Tuesday, February 03, 2009

You Were Never Lovelier

You Were Never Lovelier posterYou Were Never Lovelier (1942) has charm, rhythm, and leaves you wanting to take a spin in Fred Astaire’s tap shoes. . . What more could one ask from a musical comedy?

The first character to appear is Robert "Bob" Davis (Fred Astaire), a gambling, grinning, tap-dancing New Yorker down in Buenos Aires, Argentina, to try his luck at getting a contract to perform at the prestigious Hotel Acuña. The only thing standing in his way is the grumpy hotel owner, Mr. Eduardo Acuña (Adolphe Menjou), who speaks his mind and lets you know when you’re not wanted or, in this case, when Bob’s not wanted. Fortunately, at the hotel Bob runs into his old friend and bandleader Xavier Cugat (played by himself) and the two conspire for Bob to sing at Mr. Acuña’s oldest daughter’s wedding the following night. Now, the fact that this is the wedding of the eldest daughter is quite significant, as the Acuña family tradition states that the four daughters must marry in order of age, eldest to youngest. This leaves the two youngest, Ceci and Lita, who already have suitors, in a bind because their second eldest sister, Maria (Rita Hayworth), has no interest whatsoever in marriage--to the extent that when she catches her elder sister’s bouquet at the reception and is immediately surrounded by admirers, she promptly shows them all the cold shoulder.

Bob puts on a pleasant show at the wedding and then on the veranda he runs into Maria, whom he immediately tries to charm but all his (disappointing) attempts fall through. We later learn from Mr. Acuña that Maria has been waiting for her ideal "knight in shining armour" since she was fifteen; he and her sisters are by now quite worried that this knight will never show. So Mr. Acuña takes matters into his own hands and begins writing anonymous love letters to his indifferent daughter, who eventually becomes unabashedly captivated by her secret admirer.

Bob arrives at Mr. Acuña’s office to demand a contract, but instead takes up pretending to be the bellboy and has to deliver the latest love letter to Maria. She misinterprets this by thinking that Bob is her secret admirer and falls head-over-heels for the aloof American. When Mr. Acuña realizes what has happened he immediately explains the situation to Bob and enlists him to let Maria down gently in exchange for a contract at the hotel. But that night at dinner, things do not go as smoothly as Mr. Acuña had planned, as Bob and Maria discover they have more in common than they bargained for. They spend the night singing to one another and twirling around the veranda in unison, and continue to act this way even behind Mr. Acuña’s back. A few days later, when Bob arrives at the Acuñas’ 25th wedding anniversary, Mr. Acuña is almost furious, which prompts him to blackmail Bob into leaving or he’ll tell Maria that her sweetheart never wrote her the mysterious letters. The plot is then revealed to all when Mrs. Acuña catches Mr. Acuña writing a final love letter and Bob quickly explains the situation to avoid any rumours that Mr. Acuña is cheating on his wife. This puts Bob in the father’s good books, but the daughter goes back to her old self and the cold shoulder. With the help of the rest of the Acuña family, Bob tries everything to get Maria back: love letters, orchids, singing telegrams. But nothing works until he rides up to the Acuña’s house (and into Maria’s fantasy) as the "knight in shining armour." He thinks she has rejected him when he makes a fool of himself dismounting, but this seems to warm her heart even more, and they carry on pirouetting around the garden in front of two happy Acuña parents and the two younger, and even happier, Acuña daughters.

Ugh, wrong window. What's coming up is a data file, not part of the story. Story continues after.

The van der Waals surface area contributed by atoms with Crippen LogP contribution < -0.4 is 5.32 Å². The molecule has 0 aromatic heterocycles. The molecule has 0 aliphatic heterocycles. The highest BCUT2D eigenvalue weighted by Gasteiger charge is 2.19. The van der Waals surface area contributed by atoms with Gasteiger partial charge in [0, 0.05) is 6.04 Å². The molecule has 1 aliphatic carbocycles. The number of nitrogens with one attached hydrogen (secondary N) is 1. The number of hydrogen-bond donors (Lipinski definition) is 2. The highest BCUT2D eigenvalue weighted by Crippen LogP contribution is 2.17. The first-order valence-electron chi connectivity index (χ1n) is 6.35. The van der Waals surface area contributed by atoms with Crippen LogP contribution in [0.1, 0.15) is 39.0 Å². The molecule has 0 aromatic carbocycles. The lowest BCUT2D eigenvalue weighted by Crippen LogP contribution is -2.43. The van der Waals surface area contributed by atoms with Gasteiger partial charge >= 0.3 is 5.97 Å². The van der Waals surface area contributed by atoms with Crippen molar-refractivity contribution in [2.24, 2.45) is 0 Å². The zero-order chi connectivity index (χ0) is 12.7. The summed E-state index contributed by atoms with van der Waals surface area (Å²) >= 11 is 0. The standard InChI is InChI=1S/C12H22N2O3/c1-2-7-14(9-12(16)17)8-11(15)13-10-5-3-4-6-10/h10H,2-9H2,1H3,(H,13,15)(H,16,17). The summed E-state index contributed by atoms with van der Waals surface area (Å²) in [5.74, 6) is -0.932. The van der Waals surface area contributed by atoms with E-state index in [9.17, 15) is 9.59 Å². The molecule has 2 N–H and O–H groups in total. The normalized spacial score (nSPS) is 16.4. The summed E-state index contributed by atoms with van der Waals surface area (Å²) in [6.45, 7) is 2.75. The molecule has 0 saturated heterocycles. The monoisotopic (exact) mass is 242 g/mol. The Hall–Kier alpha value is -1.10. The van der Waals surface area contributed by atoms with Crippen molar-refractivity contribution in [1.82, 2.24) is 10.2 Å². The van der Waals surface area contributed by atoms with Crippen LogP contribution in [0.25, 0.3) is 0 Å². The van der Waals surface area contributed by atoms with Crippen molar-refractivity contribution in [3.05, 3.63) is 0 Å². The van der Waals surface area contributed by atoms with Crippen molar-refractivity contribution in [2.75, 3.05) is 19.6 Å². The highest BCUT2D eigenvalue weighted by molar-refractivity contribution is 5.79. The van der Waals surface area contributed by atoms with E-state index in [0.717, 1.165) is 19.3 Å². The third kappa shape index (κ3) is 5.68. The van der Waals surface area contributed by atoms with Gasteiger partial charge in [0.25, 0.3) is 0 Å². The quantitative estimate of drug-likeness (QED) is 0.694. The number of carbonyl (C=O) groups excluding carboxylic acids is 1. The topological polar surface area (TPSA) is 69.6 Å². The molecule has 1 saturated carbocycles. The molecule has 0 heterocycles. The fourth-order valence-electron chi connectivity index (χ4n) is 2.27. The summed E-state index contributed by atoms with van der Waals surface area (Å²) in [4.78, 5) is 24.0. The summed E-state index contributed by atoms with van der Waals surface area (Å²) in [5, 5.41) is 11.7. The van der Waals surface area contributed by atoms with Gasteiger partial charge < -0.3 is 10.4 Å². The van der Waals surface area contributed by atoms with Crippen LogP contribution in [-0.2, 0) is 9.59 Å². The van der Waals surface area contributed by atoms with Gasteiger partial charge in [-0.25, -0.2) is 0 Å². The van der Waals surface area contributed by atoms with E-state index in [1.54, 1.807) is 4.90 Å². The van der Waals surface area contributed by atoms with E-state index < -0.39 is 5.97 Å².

This film highlights Buenos Aires as a cosmopolitan and sophisticated city, with all its characters being from the upper class/aristocratic society, a subjective view all on its own. The city itself is visually absent from the movie, with the exception of a few shots of national monuments, such as the famous Plaza de Mayo, in the opening scene; rather, the focus is on locations such as Mr. Acuña’s office and home. This lack of connection to the actual culture of Argentina allows the movie to indulge in immigrant characters (Mr. Acuña’s parents left Brittany to come to Buenos Aires) and the music, dance, and dress of American culture. This, not surprisingly, almost transplants the audience from South to North America, instead of the other way around which was, interestingly, what happened in Bob's case.

There is no overt mention of World War II in You Were Never Lovelier, but this doesn’t relieve the glaring observation of copious amounts of US propaganda coinciding with an attempt for an increase in inter-continental relations, such as Maria's comment to Bob that "We love your North American music and dances down here," and Bob's stated admiration for both the city of Buenos Aires and its people. At the time of the film’s release, it was not clear as to whether Argentina was allying with the Axis countries in the war or with the US; although it often the country’s ports would open to American ships and stay closed to ships belonging to the Axis. The clandestine theme of the US encroaching upon Argentina is a stamp of the North American superpower’s desire for more influence in the Southern continent, and a possible demonstration of the filmmakers' intention. On this note, perhaps the best subliminal message passed on from the film is when Maria asserts that her new American lover is “not leaving South America if [she] can help it”; and in the end Bob, of course, continues his stay in Buenos Aires.

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